When I was in Washington DC I had the good fortune to catch a cab with a driver from Ghana. We began to talk and he directed me to the only Ghanaian restaurant in the city, Appioo. This restaurant is not for the faint hearted, it is in a basement in a sketchy part of town, filled with mid-century formica furniture. That said, they have a fully stocked bar with a great bartender/waiter and two very modern large screen televisions. It is a little intimidating at first but once you settle in, it is more than comfortable. Ghanaian cuisine is the cuisine of the Ghanaian people. Ghanaian main dishes are organized around a starchy staple food, with which goes a sauce or soup containing a protein source. The diners were friendly and very attuned to the nuances of Ghanaian cuisine. I learned a great deal from my fellow diners and really enjoyed my meal at Appioo.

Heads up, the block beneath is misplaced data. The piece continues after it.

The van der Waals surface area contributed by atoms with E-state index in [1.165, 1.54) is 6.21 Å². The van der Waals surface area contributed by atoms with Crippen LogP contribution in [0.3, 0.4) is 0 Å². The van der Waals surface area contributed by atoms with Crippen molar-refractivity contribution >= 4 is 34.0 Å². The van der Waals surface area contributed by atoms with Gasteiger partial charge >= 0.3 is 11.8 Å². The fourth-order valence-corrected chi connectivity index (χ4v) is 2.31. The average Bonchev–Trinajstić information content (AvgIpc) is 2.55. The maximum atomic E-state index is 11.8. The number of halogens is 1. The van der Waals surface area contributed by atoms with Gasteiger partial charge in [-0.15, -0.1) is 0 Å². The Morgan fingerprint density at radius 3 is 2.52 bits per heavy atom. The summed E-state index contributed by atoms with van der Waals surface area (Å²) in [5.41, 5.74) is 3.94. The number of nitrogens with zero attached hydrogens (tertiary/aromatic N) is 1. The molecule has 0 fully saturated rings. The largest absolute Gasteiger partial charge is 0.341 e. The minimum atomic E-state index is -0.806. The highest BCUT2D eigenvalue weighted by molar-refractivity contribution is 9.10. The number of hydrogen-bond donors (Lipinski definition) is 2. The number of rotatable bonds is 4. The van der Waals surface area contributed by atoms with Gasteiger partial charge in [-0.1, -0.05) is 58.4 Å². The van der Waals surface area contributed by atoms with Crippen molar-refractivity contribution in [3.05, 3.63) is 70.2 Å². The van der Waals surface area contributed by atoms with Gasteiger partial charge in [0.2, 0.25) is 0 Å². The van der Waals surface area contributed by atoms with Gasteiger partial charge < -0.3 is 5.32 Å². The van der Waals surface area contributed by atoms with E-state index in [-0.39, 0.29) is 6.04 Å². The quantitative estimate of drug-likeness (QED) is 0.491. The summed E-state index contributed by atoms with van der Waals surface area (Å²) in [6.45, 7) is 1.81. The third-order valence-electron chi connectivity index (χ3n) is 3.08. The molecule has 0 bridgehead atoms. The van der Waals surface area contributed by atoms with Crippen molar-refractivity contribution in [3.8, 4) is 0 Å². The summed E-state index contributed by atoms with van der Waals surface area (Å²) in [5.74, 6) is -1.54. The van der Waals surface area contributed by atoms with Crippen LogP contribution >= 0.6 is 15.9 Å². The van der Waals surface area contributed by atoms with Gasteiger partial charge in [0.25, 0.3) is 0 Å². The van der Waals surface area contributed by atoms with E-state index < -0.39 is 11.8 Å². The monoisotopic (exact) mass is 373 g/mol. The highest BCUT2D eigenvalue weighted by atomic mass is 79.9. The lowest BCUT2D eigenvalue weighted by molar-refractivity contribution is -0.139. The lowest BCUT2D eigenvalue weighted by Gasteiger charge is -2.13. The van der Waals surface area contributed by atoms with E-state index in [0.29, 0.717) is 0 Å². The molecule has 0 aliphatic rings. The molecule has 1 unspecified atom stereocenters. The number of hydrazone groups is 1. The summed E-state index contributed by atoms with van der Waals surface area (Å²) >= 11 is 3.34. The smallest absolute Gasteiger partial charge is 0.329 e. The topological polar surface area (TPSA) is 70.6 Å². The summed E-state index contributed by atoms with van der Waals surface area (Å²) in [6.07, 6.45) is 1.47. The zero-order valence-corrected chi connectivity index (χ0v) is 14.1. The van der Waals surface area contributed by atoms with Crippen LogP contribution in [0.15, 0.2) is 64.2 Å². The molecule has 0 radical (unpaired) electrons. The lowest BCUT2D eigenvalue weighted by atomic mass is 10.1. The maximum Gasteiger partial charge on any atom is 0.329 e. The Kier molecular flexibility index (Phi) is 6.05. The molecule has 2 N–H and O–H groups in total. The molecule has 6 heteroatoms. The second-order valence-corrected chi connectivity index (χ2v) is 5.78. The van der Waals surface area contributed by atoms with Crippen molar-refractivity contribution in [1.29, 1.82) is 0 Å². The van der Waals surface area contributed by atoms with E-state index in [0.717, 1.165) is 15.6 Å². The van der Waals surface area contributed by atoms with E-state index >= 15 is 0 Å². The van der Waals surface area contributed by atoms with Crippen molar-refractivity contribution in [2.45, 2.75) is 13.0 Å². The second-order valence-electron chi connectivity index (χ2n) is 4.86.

Appioo is located at a corner, 900 U street NW. Apparently, Ethiopian restaurants are more popular than Ghaniain cuisine. There are several nice looking Ethiopian restaurants in the immediate area. However, none of them have a cool Ghaniain warrior mask in front. Inside I met a group of three guys from Ghana eating lunch. We quickly became friends, they even let me photograph their lunch and explained each part of the dish to me, a nicer bunch of guys I have never met.